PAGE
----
By Hotelier Middle East Staff
Hospitality revolution may be on the way, but progress is slow so far
Dubai is likely to remain well behind the major markets for holiday homes, at least in the short term, although regulators’ efforts should give the sector some much-needed legitimacy.
At the end of 2013, the Department of Tourism and Commerce Marketing (DTCM) revealed plans behind the move to set out regulations for the creation of a holiday homes market in Dubai.
That process accelerated in June 2014, when it began receiving applications for licenses to operate holiday homes in the emirate. However, the exact nature of the regulations remains to be seen, with stakeholders and observers in the industry awaiting more details.
Globally, Homeaway is one of the biggest players on the holiday (or vacation) homes scene, and a recent visit by strategy, business and corporate development director Taleeb Noormohamed to Dubai was a strong signal of the company’s intensions.
Speaking to Hotelier Middle East, he welcomed the intervention by DTCM as a portent to the potential of the sector: “The first thing it does is that it signals that people are recognising that vacation rentals and holiday homes are part of the way that people now travel, which is a fundamental shift.
“Five to ten years ago, regulators around the world were having real issues with this and didn’t really like the idea. But it was how people travelled.
“As it has become more mainstream, more regulation makes it easier for people to see this as part of mainstream travel,” he added.
One company that has already been active on the holiday homes front in Dubai for around a decade now is My Stay Group. Director Imran Latif agreed that the DTCM’s interest and introduction of two new hospitality classifications — standard and deluxe holiday homes — were positive moves.
“It is a welcome addition to us because we can then market it officially and we are recognised officially. We’ve lived in a kind of grey area, which exists around the world.”
In a similar vein, Viability managing director Guy Wilkinson also welcomed the DTCM involvement. “Since 2002, you’ve had foreigners able to buy apartments and villas in the freehold areas and they want to rent them out on a short-term basis, which they’ve been doing unregulated for some years now.
“It’s great the DTCM is now looking at regulating them and I’m assuming that if they are regulating them, they are in a way promoting them.”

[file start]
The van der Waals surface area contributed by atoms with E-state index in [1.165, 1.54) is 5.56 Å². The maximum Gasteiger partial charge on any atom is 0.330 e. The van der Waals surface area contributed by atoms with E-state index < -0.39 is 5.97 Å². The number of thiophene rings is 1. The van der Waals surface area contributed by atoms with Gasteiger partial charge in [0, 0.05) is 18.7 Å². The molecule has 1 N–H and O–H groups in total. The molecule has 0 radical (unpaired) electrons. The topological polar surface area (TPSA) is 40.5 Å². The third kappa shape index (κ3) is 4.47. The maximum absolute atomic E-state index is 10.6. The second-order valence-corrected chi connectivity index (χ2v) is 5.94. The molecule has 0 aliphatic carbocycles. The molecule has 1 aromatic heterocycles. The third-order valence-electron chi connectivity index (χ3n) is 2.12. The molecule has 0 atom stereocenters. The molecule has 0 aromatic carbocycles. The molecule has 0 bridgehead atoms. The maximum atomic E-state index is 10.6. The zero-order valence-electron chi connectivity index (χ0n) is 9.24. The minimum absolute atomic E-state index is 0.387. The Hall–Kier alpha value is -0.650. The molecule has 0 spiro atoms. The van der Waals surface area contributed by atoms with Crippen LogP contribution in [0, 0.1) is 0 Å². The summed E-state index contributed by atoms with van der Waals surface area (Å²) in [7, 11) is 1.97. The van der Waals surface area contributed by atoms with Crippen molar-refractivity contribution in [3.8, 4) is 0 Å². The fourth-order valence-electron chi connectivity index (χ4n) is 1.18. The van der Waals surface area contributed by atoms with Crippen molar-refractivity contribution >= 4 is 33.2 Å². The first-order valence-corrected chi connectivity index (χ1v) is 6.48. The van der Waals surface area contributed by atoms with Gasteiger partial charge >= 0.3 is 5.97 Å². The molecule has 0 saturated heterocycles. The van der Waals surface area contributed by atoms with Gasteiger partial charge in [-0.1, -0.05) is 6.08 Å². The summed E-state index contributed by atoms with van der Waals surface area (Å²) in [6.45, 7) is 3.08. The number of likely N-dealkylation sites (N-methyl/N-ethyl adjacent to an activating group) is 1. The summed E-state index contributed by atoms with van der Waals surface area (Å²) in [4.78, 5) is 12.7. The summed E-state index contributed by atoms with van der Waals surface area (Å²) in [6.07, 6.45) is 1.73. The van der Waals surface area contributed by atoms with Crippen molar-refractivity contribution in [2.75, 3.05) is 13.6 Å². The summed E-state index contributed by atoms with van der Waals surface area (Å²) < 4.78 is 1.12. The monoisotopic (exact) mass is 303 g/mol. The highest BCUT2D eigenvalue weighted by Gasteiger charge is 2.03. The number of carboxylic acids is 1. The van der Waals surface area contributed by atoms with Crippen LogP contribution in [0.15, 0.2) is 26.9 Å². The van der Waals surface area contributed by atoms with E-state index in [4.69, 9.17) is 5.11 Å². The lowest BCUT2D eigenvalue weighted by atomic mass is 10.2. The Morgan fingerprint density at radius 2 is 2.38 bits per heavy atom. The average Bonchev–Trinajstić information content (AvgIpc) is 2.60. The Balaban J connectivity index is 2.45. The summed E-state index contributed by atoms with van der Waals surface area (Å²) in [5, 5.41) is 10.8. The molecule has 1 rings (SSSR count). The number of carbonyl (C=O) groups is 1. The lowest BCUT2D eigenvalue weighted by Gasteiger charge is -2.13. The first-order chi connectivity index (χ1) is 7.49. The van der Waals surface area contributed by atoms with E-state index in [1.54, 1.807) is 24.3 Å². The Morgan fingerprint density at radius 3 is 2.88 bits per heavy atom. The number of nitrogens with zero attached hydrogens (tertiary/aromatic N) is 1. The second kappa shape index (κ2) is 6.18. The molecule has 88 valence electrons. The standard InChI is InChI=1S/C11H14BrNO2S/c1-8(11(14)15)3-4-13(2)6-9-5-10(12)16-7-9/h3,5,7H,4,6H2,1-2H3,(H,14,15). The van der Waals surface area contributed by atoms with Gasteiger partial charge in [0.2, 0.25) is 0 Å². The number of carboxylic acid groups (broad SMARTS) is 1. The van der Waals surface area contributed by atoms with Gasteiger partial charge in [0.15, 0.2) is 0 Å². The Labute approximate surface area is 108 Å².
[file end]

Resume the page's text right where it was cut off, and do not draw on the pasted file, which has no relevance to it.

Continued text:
So what would adequate regulation look like? “If I were a regulator I would look to, at the start, work with trusted partners,” said Noormohamed. “What that does is it enables them to take an approach that is measured. You want to enter something like this with your eyes open.
“You want to make sure that people feel like you’ve thought things through. That you’re not making up the rules as you go along. What I would say is to look at some of the best examples where this has worked and to learn from those. And to not be bullied into doing things.”
Noormohamed also dismissed any worries from hoteliers that an emergent holiday homes sector could threaten the status quo.
“What you’re really doing is actually adding the ability for different types of travellers to travel to your destination,” he explained.
“There is very much a demographic that may have come to Dubai once on business and said they would love to take their families. But they don’t want to stay in a hotel; they probably want to be in a place where kids will be able to go to the fridge and grab something if required, or to be able to have some space.”
If indeed the holiday homes sector does take off, there could also be opportunities for established hotel brands, as in the US and other countries, where operators such as Wyndham Hotels & Resorts and Hyatt Hotels Corporation manage thousands of properties.
“I believe the system works [in the US] because it works on the basis that they’ll sell the timeshare and manage it on behalf of the owners,” said Wilkinson. “It might come here eventually.
“We’ve been a bit slow in Dubai to adopt some of the American-style, more sophisticated ownership products.
“I think laws will be tightened up and it will be formalised further and then you may well find that people have the option to buy into those schemes.”
And, as DTCM CEO of strategy and tourism sector development Dr Ahmad Belhoul explained last year when the regulations were first announced, anything that brings in more visitors is likely to benefit the entire hospitality sector.
“It is a niche segment and in fact will likely benefit hotels in terms of the increased food, beverage and entertainment that will result from the rise in visitors that the holiday homes market will create.”For all the latest travel news from the UAE and Gulf countries, follow us on Twitter and Linkedin, like us on Facebook and subscribe to our YouTube page, which is updated daily.